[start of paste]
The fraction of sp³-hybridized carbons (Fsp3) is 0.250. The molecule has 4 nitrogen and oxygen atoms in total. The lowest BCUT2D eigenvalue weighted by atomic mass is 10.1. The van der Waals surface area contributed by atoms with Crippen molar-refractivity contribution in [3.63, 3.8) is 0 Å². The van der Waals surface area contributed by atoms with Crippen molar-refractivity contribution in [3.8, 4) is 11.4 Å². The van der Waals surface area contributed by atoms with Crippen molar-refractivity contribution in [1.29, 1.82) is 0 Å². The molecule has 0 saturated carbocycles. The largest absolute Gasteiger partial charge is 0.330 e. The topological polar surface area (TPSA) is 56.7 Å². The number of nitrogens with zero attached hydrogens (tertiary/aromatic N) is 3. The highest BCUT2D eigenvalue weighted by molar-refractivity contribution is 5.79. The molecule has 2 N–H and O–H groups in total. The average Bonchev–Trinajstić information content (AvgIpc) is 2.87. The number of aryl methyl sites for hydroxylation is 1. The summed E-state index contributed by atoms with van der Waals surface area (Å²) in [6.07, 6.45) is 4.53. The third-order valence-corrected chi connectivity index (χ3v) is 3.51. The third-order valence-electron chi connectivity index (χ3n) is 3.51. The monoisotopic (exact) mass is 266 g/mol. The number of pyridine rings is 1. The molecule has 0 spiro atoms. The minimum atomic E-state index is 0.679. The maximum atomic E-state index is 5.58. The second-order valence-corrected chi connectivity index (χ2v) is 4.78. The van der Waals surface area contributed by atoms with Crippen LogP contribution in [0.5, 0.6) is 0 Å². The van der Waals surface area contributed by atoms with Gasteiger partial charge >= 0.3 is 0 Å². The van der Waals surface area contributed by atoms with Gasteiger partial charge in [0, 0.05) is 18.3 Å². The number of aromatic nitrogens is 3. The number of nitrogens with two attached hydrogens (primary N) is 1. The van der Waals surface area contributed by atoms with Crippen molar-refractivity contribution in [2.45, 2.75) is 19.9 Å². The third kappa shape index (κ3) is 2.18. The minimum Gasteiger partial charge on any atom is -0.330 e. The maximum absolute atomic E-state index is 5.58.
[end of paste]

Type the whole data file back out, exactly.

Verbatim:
The fraction of sp³-hybridized carbons (Fsp3) is 0.250. The molecule has 4 nitrogen and oxygen atoms in total. The lowest BCUT2D eigenvalue weighted by atomic mass is 10.1. The van der Waals surface area contributed by atoms with Crippen molar-refractivity contribution in [3.63, 3.8) is 0 Å². The van der Waals surface area contributed by atoms with Crippen molar-refractivity contribution in [3.8, 4) is 11.4 Å². The van der Waals surface area contributed by atoms with Crippen molar-refractivity contribution in [1.29, 1.82) is 0 Å². The molecule has 0 saturated carbocycles. The largest absolute Gasteiger partial charge is 0.330 e. The topological polar surface area (TPSA) is 56.7 Å². The number of nitrogens with zero attached hydrogens (tertiary/aromatic N) is 3. The highest BCUT2D eigenvalue weighted by molar-refractivity contribution is 5.79. The molecule has 2 N–H and O–H groups in total. The average Bonchev–Trinajstić information content (AvgIpc) is 2.87. The number of aryl methyl sites for hydroxylation is 1. The summed E-state index contributed by atoms with van der Waals surface area (Å²) in [6.07, 6.45) is 4.53. The third-order valence-corrected chi connectivity index (χ3v) is 3.51. The third-order valence-electron chi connectivity index (χ3n) is 3.51. The monoisotopic (exact) mass is 266 g/mol. The number of pyridine rings is 1. The molecule has 0 spiro atoms. The minimum atomic E-state index is 0.679. The maximum atomic E-state index is 5.58. The second-order valence-corrected chi connectivity index (χ2v) is 4.78. The van der Waals surface area contributed by atoms with Crippen LogP contribution in [0.5, 0.6) is 0 Å². The van der Waals surface area contributed by atoms with Gasteiger partial charge >= 0.3 is 0 Å². The van der Waals surface area contributed by atoms with Gasteiger partial charge in [0, 0.05) is 18.3 Å². The number of aromatic nitrogens is 3. The number of nitrogens with two attached hydrogens (primary N) is 1. The van der Waals surface area contributed by atoms with Crippen molar-refractivity contribution in [2.45, 2.75) is 19.9 Å². The third kappa shape index (κ3) is 2.18. The minimum Gasteiger partial charge on any atom is -0.330 e. The maximum absolute atomic E-state index is 5.58.